Woken in the middle of the night like that, he was a different person, wordless and gentle. He’d held her so tight she couldn’t inhale. His silent, bulky warmth radiated through her and she wasn’t scared of anything. Everything in her room was painted either blue or green — how was painting any different than telling a story? He started rubbing her arm below the elbow; she was his. She wanted him to touch her underneath her nightgown but he didn’t. It made her feel awful to remember that now.

 

The TV was on with the volume turned down, and she was tracking Naomi on a grocery bag chart. She perched stiff on the couch, uncomfortable in her ragged cutoff shorts. Her father took a chair from the dining table and sat on it turned backwards, leaning toward her, his big perfect hands hanging over the chair’s back, his legs spread out like a cowboy’s. The dog growled from under the table.

“If you died right now,” he said, “you would go straight to Hell because you haven’t accepted Jesus Christ as your personal savior.” Pop loved his simple theories. He loved his cut-and-dried formulas. From the time her mother had died, her father had become born again and worried far too much about the condition of Ella’s immortal soul.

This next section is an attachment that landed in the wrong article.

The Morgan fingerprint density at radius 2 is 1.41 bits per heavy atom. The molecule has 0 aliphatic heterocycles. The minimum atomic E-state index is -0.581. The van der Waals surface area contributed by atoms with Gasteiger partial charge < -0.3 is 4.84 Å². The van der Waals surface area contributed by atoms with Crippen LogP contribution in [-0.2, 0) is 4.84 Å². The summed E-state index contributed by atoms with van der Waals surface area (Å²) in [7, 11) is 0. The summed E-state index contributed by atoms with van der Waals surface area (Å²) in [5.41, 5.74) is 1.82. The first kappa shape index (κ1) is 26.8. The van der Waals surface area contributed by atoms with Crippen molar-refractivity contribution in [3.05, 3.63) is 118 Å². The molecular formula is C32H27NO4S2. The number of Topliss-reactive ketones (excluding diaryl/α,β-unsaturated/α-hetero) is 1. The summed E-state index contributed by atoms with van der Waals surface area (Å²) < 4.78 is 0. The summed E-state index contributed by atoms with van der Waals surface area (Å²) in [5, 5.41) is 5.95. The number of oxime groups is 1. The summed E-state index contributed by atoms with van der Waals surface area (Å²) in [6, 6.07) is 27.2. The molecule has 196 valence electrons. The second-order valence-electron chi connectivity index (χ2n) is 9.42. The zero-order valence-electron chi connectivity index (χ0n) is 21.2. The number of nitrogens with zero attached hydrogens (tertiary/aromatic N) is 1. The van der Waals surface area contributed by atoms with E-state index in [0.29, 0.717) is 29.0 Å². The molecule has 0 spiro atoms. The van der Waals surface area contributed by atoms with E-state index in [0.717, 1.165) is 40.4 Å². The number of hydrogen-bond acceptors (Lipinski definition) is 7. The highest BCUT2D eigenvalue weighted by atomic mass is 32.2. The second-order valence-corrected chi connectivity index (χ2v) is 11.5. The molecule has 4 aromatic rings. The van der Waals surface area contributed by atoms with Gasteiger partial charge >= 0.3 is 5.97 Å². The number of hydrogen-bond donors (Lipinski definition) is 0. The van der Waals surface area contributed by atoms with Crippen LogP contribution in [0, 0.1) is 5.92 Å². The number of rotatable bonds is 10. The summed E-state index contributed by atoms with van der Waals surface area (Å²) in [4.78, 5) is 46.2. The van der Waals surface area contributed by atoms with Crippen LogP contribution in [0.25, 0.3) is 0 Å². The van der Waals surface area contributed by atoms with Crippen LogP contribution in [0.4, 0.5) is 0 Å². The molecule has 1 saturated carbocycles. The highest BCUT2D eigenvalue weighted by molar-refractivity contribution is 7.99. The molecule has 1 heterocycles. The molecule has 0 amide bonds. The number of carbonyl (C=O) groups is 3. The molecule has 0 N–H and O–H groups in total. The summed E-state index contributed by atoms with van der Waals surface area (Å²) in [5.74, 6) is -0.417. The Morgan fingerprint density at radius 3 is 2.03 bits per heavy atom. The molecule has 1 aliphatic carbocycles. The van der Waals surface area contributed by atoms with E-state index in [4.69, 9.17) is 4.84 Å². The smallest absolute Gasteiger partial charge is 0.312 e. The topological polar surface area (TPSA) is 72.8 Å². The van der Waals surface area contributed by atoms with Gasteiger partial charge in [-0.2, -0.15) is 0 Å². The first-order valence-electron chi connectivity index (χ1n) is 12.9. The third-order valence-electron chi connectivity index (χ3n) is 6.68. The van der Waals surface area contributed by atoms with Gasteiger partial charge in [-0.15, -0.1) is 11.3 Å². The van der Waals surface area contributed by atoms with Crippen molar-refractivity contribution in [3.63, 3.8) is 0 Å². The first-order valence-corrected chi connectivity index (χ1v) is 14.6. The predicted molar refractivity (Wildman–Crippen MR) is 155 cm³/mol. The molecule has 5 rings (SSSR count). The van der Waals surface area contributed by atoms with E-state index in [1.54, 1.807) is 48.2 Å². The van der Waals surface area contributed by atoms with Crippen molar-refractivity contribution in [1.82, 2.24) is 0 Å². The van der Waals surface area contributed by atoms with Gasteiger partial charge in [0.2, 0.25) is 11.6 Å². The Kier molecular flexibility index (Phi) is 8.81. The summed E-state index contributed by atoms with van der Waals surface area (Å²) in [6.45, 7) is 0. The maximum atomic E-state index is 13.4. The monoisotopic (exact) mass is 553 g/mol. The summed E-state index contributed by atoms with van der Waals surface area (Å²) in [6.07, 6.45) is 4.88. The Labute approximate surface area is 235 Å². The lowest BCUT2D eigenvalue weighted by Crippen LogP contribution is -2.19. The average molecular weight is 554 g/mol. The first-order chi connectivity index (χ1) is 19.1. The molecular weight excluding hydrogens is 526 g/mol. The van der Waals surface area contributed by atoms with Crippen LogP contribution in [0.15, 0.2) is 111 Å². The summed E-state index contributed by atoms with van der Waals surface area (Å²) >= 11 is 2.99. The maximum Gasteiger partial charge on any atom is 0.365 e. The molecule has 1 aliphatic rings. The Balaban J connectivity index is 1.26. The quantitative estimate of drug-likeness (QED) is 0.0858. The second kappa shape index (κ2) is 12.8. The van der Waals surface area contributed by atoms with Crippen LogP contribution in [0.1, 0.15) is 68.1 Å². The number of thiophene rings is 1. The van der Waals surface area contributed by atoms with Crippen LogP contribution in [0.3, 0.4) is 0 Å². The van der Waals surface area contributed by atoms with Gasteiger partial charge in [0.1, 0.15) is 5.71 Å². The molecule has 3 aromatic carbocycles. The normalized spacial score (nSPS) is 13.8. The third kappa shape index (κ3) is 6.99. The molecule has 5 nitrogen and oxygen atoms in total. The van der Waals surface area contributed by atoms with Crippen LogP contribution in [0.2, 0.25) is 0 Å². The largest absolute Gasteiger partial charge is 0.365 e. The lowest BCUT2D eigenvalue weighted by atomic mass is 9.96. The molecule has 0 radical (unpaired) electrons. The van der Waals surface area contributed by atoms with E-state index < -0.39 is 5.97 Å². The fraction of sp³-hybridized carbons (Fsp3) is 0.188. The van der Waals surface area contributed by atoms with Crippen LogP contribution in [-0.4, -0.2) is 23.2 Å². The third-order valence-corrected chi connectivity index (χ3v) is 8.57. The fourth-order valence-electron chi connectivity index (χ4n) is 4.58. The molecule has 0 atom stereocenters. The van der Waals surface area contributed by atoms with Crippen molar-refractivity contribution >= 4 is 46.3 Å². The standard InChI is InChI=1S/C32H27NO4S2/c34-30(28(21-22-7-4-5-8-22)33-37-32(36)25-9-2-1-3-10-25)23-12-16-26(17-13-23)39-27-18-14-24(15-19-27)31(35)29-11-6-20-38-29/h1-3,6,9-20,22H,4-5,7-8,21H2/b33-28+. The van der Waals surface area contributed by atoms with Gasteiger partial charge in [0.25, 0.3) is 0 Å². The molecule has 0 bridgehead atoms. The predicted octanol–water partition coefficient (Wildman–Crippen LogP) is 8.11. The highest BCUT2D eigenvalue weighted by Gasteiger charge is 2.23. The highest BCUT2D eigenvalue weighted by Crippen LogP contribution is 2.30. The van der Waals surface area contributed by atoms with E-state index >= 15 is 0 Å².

“How do you know?” she asked. “Isn’t God the only one who can judge a person?”

“It’s very simple,” he said. “Right now you’re a Nonbeliever. Nonbelievers go straight to Hell.”

“Says you,” she said.

“Says God,” he said.

“So according to you I could break every single one of the Ten Commandments, but as long as I accepted Jesus one second before I died, I wouldn’t go to Hell?”

“God’s grace,” he said. “His gift to us. Ask, and you shall be forgiven.”

Her father was telling her to ask for forgiveness! Selling all the gifts he’d ever given her and frittering the money away with nothing to show for it appealed to her. The flowers he sent for her birthday always wilted immediately, anyway.

“So God will forgive me for whatever I’ve done,” she said. “But will you?”

“First, you have to ask,” he said.